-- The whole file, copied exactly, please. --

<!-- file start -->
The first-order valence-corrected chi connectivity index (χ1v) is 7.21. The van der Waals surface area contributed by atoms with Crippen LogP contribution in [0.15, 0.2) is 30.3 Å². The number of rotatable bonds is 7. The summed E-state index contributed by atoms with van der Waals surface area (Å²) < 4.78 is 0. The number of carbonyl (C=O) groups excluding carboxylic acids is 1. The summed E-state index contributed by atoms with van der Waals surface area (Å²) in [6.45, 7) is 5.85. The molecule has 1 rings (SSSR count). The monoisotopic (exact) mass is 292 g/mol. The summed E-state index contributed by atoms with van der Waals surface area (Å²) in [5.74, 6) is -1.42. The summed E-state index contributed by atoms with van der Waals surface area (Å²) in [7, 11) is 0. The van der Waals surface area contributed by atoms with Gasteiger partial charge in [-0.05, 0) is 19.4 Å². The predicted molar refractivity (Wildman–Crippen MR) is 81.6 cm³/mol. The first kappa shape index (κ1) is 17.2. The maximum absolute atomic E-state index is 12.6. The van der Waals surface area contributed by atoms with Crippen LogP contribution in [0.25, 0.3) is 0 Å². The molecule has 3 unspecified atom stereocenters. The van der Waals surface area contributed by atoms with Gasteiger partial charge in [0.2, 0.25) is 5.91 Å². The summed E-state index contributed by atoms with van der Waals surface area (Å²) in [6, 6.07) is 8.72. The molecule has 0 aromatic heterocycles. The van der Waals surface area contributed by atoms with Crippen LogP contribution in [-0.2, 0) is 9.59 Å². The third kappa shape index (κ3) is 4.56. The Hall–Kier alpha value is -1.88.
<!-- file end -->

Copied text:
The first-order valence-corrected chi connectivity index (χ1v) is 7.21. The van der Waals surface area contributed by atoms with Crippen LogP contribution in [0.15, 0.2) is 30.3 Å². The number of rotatable bonds is 7. The summed E-state index contributed by atoms with van der Waals surface area (Å²) < 4.78 is 0. The number of carbonyl (C=O) groups excluding carboxylic acids is 1. The summed E-state index contributed by atoms with van der Waals surface area (Å²) in [6.45, 7) is 5.85. The molecule has 1 rings (SSSR count). The monoisotopic (exact) mass is 292 g/mol. The summed E-state index contributed by atoms with van der Waals surface area (Å²) in [5.74, 6) is -1.42. The summed E-state index contributed by atoms with van der Waals surface area (Å²) in [7, 11) is 0. The van der Waals surface area contributed by atoms with Gasteiger partial charge in [-0.05, 0) is 19.4 Å². The predicted molar refractivity (Wildman–Crippen MR) is 81.6 cm³/mol. The first kappa shape index (κ1) is 17.2. The maximum absolute atomic E-state index is 12.6. The van der Waals surface area contributed by atoms with Crippen LogP contribution in [0.25, 0.3) is 0 Å². The molecule has 3 unspecified atom stereocenters. The van der Waals surface area contributed by atoms with Gasteiger partial charge in [0.2, 0.25) is 5.91 Å². The summed E-state index contributed by atoms with van der Waals surface area (Å²) in [6, 6.07) is 8.72. The molecule has 0 aromatic heterocycles. The van der Waals surface area contributed by atoms with Crippen LogP contribution in [-0.2, 0) is 9.59 Å². The third kappa shape index (κ3) is 4.56. The Hall–Kier alpha value is -1.88.